Werkbau Soehlde
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Chalk industry in Söhlde in general

Christoph Behrens was the name of the man to whom Söhlde owes its economical boost and the fact that its development differed from other country villages.

He was a farmer and an innkeeper and moreover he worked as a glazier. When ploughing at the hill above the town Söhlde, white stones which were not very hard emerged; these stones met his special interest.   Using a dull knife he scraped these stones until he got fine powder. This was the first chalk of Söhlde, which later became known in wide areas of Germany. He mixed this dry powder with linseed oil. In this way he prepared the putty he needed for his work as a glazier.

In those days a customs post was connected with the guesthouse and all the goods which were supposed to be taken over the nearby boundary to Brunswick had to be duty-paid there. Many wagoners came to the guesthouse and very often they had to wait a long time for the customs clearance which was rather leisurely in those days. Sometimes whole columns of wagons stopped in front of the yard.


The wagoners watched Mr. Behrens carrying out his interesting work and recognized that the innkeeper was able to produce the putty himself - in those days it was quite troublesome to get putty.

They took along samples and convinced themselves of the quality and durability. As a result Mr. Behrens got more and more orders and he realized that he was no longer able to obtain such quantities by means of the scraping procedure.   He now used a hammer to break the stones, but this, too, was very hard. In 1817 he installed a stamping mill on his yard. He used capstans to drive it; the capstans were set into motion by a horse running in circles. A washing facility was connected to the stamping mill to refine the quality.

In 1820 the company was extended again and moved out of the village. The first windmill on a trestle was erected at the north side of the chalk crest of Söhlde. When the weather conditions permitted it, they produced up to 20 centners of chalk per day and approximately 1,600 centners of finished chalk were put on the market per year. Christoph Behrens died in 1830.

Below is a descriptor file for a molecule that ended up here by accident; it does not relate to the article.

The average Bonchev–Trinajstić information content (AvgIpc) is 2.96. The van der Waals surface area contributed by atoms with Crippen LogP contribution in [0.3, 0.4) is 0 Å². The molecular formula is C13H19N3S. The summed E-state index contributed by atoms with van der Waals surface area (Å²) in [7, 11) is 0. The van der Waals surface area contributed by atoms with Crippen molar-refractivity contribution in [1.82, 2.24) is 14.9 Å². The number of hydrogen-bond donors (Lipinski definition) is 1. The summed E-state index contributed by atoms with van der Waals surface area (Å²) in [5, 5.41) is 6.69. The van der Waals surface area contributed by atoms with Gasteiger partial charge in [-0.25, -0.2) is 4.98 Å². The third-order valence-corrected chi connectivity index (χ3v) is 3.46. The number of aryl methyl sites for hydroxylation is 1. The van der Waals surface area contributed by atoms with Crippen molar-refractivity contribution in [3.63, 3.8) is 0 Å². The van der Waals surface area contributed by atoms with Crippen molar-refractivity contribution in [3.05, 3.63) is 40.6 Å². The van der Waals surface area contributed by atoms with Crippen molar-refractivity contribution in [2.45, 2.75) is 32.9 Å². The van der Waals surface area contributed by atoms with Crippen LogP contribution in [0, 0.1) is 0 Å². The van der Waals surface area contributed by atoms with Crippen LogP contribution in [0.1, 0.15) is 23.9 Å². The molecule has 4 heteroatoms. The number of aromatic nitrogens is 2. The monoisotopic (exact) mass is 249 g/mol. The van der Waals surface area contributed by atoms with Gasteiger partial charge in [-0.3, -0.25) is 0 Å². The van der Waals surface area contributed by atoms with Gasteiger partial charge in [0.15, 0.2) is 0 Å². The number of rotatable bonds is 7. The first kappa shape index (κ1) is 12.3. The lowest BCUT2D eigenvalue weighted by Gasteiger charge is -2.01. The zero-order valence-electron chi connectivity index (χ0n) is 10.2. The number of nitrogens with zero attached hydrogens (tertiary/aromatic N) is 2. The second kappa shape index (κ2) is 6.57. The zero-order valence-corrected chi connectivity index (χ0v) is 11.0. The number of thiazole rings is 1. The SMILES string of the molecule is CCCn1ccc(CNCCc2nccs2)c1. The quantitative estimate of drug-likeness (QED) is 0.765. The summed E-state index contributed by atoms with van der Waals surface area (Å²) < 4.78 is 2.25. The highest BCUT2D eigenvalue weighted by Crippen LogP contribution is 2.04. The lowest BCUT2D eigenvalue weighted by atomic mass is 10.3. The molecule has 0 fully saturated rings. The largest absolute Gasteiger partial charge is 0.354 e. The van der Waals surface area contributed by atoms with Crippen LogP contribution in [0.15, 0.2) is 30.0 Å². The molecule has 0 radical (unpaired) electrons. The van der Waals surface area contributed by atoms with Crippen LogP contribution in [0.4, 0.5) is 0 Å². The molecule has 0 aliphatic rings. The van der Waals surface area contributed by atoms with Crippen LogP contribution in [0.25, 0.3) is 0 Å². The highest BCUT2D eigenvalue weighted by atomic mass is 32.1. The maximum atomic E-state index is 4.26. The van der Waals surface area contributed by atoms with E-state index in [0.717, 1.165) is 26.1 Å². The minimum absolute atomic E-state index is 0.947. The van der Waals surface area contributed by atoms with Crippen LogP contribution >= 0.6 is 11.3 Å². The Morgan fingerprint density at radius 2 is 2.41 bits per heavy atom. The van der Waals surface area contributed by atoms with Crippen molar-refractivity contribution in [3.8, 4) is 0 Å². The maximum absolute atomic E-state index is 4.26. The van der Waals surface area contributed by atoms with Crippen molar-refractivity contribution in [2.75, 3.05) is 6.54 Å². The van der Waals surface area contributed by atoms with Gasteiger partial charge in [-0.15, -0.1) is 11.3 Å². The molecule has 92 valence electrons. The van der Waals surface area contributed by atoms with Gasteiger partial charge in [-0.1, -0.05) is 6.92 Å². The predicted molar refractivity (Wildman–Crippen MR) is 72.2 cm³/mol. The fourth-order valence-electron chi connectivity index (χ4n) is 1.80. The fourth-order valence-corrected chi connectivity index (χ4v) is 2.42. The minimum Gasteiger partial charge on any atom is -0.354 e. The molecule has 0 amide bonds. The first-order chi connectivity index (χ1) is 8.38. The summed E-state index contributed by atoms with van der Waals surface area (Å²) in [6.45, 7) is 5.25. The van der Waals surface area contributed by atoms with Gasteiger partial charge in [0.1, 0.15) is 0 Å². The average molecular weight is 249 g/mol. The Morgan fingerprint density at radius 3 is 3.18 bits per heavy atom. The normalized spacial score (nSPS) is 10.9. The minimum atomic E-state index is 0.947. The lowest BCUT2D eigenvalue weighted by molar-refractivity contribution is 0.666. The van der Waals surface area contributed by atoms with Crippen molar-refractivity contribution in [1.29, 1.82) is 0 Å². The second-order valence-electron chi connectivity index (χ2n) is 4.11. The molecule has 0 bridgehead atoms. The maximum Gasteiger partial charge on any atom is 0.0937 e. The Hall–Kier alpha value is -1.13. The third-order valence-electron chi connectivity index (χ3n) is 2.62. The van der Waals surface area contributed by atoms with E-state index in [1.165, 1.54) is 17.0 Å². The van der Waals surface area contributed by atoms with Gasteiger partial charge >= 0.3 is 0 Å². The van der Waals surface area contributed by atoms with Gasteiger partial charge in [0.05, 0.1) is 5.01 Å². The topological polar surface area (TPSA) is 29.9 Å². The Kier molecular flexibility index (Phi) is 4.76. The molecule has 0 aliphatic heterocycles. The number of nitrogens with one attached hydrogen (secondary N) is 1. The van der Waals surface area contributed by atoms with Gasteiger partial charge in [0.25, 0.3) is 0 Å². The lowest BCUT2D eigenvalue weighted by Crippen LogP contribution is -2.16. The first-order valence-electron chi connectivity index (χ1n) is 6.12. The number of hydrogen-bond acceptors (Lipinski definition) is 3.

In 1857 there was a change-over from the stamping procedure to the grinding procedure. Thick millstones which stood vertically and were fixed at a shaft and moved in circles on a strong iron plate, formed the first edge mill in Söhlde. The chalk became much finer, however, it did not fulfill the increased requirements. In 1863 they changed from dry grinding to wet grinding. The mill type changed as well, now a windmill made of stone with a turning roof (the Dutch type) was put into use. Furthermore the production sites were placed close to the village. The chalk powders became finer. The next step was to establish dry sheds. Here the chalk mash was stored on large chalk plates which, due to their porosity, absorbed the moisture.


In 1869 the production method was modified again. In a large vat the edge mills worked under water. Chalk slurry ran into the vat and via gutters, the slurry was lead to washing pits where it deposited itself.

The water was returned to the edge mill and was then reused. Sun and wind dried the slurry which was then cut out, loaded onto trucks, and taken to the dry sheds.   In the course of the years, more and more chalk plants were established. In 1906, the chalk producers quickly realized the benefits of electricity. They built an electric power station which delivered current for all the chalk plants, Söhlde, and most of the villages around Söhlde, too. The wind-mills were no longer important.

The newer chalk plants were designed like factories. The long dry sheds built in rectangles adjoined the main building; within the rectangle the washing pits were located. As a consequence of the technological development, the facilities in the plants were constantly being modernized. Often you could find old things next to new things. The necessity to deliver even better quality while keeping prices as low as possible, called for rationalization and elimination of the manual labour wherever possible, even in those days. In 1955, high-speed size reduction machines which were equipped with a disc fit with beaters achieved approximately 3,000 rpm and reduced the size of the raw material thus giving the chalk the fineness for the required purpose.


Today, a mobile crushing and breaking plant transports the chalk rock from the mining wall via a belt road with a length of one kilometer to a storagee hall with a capacity of approximately 10,000 tons. There, a drag picks up the stockpiled material and a belt system transports it to the machine building, where dryer drum, screening machines, swing-hammer mills, and separators are located. The area filter dedusting system is state of the art and cleans the outgoing air. The entire system is controlled by a central supervision with the aid of a process-control system (PSE).

- Source: among other things Allgemeiner Heimat Kalender 1955 für Stadt und Land
- Die Söhlder Kreide - Industrie by O. Dröge, Kleinhimstedt.

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